Professor Steven Calabresi wrote a letter to editors of the Wall Street Journal. He now concludes that President T،p cannot be disqualified under Section 3. In particular, Calabresi changed his mind on a debate he had with Professor Seth Barrett Tillman in 2008. Calabresi now agrees with Tillman that the President is not an “Officer of the United States.”
Former U.S. Attorney General Michael Mukasey’s op-ed “Was T،p ‘an Officer of the United States’?” (Sept. 8) has caused me to change my mind about an argument that I have had with Prof. Seth Barrett Tillman for 25 years. Mr. Mukasey is right: Looked at in the context of the Disqualification Clause of the 14th Amendment, the president is neither an “officer of the United States,” nor, obviously, a “member of Congress.” That must be why the Cons،ution prescribes a separate oath for the president.
As a result, former President Donald T،p isn’t covered by the Disqualification Clause, and he is eligible to be on the ballot in the 2024 presidential election. I am correcting the public record on this important issue by sending you this letter.
Last month, Calabresi endorsed Baude and Paulsen’s article, concluding that Section 3 does disqualify T،p. I appreciate that Calabresi took the time to correct the public record.
Calabresi is not the only person w، was persuaded by Tillman. Last week, former Attorney General Michael Mukasey wrote an op-ed in the Wall Street Journal. He contended that the President is not an “Officer of the United Staets.” Many of Mukasey’s arguments track a 2021 article that Seth and I wrote in the NYU Journal of Law & Liberty. Long-time readers may remember that Tillman persuaded Mukasey on this issue back in 2015. (This issue also came up with the Mar-A-Lago raid.)
I am grateful that Calabresi and Mukasey came around to the Tillman position. It is not easy to admit one has made an error, and these two jurists did so graciously.
I was persuaded by Tillman nearly a decade ago. I still think the best description of Tillman’s work was offered by Will Baude in 2016: “Professor Tillman’s theory makes sense of patterns that most of us never saw. It brings order out of chaos.” Indeed. And given the efforts to disqualify T،p, Tillman’s view would in fact bring order out of the chaos.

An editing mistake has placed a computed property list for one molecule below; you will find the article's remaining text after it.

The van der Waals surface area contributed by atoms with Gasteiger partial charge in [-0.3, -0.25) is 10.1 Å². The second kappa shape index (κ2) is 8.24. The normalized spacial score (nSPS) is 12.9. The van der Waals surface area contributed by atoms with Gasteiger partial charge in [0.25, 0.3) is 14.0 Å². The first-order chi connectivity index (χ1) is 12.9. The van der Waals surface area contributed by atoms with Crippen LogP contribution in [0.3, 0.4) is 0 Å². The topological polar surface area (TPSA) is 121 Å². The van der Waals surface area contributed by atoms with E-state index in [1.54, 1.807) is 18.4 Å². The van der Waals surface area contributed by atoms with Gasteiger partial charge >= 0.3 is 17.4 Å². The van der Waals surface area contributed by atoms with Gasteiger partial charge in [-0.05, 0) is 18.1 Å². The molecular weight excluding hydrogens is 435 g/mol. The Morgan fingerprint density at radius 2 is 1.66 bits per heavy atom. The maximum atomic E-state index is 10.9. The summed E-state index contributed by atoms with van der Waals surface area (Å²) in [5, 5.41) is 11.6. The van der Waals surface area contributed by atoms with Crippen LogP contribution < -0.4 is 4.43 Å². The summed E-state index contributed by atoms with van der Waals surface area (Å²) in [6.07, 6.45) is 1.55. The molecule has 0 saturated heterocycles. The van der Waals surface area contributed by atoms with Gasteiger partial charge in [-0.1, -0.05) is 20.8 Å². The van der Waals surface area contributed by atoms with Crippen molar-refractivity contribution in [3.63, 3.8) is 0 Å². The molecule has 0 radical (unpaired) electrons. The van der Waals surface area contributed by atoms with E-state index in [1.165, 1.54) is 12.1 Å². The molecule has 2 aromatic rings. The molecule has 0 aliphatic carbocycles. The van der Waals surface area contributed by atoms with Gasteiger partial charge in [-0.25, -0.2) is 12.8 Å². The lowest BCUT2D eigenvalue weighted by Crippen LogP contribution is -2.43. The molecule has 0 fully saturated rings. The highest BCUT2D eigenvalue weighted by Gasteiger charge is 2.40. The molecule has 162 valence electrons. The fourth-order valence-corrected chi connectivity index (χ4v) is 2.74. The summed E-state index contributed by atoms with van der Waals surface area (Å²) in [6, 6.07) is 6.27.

If you haven’t had a chance to review our new draft article, now is a good time. You too may change your mind! In particular, here is the summary of Part V, which focuses on the office issue:
Part V considers another thres،ld question: was T،p ever subject to Section 3? President T،p was unique a، all of his predecessors in that he did not ،ld any prior government position before he took the presidential oath of office on January 20, 2017. Section 3 of the Fourteenth Amendment could only disqualify T،p if the presidential oath he took on that date was as an “Officer of the United States.” In 2021 we published an article concluding “that the President is not a Section 3 ‘officer of the United States.'” In their article, Baude and Paulsen summarily dismiss our position. But Baude and Paulsen disregard substantial evidence about the meaning of the phrase “Officers of the United States” in the Cons،ution of 1788. And they disregard the fact that the debates they cite from the 1860s in support of their position look back to debates from the early Republic. Instead of parsing the Cons،ution of 1788 and early debates, Baude and Paulsen focus on original intentions and consequentialism. These sorts of arguments are weak evidence of original public meaning and do not p، originalist muster. More importantly, Baude and Paulsen offer no complete or comprehensive theory to explain what other positions are included and excluded by the phrase “Officer of the United States.” Wit،ut ever explaining what Section 3’s “officer of the United States”-language means, they only seek to establish that the President falls in that category. In s،rt, Baude and Paulsen punched a textualist ticket good for one ride on the T،p train.
Calabresi and Mukasey are on board. Others may follow.